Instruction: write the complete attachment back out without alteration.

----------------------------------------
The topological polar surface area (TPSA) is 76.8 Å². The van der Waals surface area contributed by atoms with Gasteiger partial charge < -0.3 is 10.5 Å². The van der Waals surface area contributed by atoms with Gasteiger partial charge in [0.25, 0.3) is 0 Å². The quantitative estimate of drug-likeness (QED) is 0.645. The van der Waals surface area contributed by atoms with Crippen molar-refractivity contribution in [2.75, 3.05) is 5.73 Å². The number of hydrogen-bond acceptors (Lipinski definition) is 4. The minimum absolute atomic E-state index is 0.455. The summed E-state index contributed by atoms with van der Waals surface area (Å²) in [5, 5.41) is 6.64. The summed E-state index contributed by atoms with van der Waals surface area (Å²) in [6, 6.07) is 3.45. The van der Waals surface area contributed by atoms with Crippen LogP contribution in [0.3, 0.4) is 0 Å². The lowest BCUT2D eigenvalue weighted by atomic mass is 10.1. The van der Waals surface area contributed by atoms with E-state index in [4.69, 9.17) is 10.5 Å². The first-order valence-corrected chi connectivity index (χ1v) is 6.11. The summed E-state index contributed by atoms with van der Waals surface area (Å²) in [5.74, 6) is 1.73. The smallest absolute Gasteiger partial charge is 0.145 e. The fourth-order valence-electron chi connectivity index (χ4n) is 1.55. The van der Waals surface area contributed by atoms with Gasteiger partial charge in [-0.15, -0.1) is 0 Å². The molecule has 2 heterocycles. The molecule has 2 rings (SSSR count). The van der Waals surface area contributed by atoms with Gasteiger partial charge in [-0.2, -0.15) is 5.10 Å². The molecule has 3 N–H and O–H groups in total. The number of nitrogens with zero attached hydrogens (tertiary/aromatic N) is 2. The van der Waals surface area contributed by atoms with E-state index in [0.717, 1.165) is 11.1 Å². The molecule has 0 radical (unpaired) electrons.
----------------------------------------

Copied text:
The topological polar surface area (TPSA) is 76.8 Å². The van der Waals surface area contributed by atoms with Gasteiger partial charge < -0.3 is 10.5 Å². The van der Waals surface area contributed by atoms with Gasteiger partial charge in [0.25, 0.3) is 0 Å². The quantitative estimate of drug-likeness (QED) is 0.645. The van der Waals surface area contributed by atoms with Crippen molar-refractivity contribution in [2.75, 3.05) is 5.73 Å². The number of hydrogen-bond acceptors (Lipinski definition) is 4. The minimum absolute atomic E-state index is 0.455. The summed E-state index contributed by atoms with van der Waals surface area (Å²) in [5, 5.41) is 6.64. The summed E-state index contributed by atoms with van der Waals surface area (Å²) in [6, 6.07) is 3.45. The van der Waals surface area contributed by atoms with Crippen LogP contribution in [0.3, 0.4) is 0 Å². The lowest BCUT2D eigenvalue weighted by atomic mass is 10.1. The van der Waals surface area contributed by atoms with E-state index in [4.69, 9.17) is 10.5 Å². The first-order valence-corrected chi connectivity index (χ1v) is 6.11. The summed E-state index contributed by atoms with van der Waals surface area (Å²) in [5.74, 6) is 1.73. The smallest absolute Gasteiger partial charge is 0.145 e. The fourth-order valence-electron chi connectivity index (χ4n) is 1.55. The van der Waals surface area contributed by atoms with Gasteiger partial charge in [-0.15, -0.1) is 0 Å². The molecule has 2 heterocycles. The molecule has 2 rings (SSSR count). The van der Waals surface area contributed by atoms with Gasteiger partial charge in [-0.2, -0.15) is 5.10 Å². The molecule has 3 N–H and O–H groups in total. The number of nitrogens with zero attached hydrogens (tertiary/aromatic N) is 2. The van der Waals surface area contributed by atoms with E-state index in [0.717, 1.165) is 11.1 Å². The molecule has 0 radical (unpaired) electrons.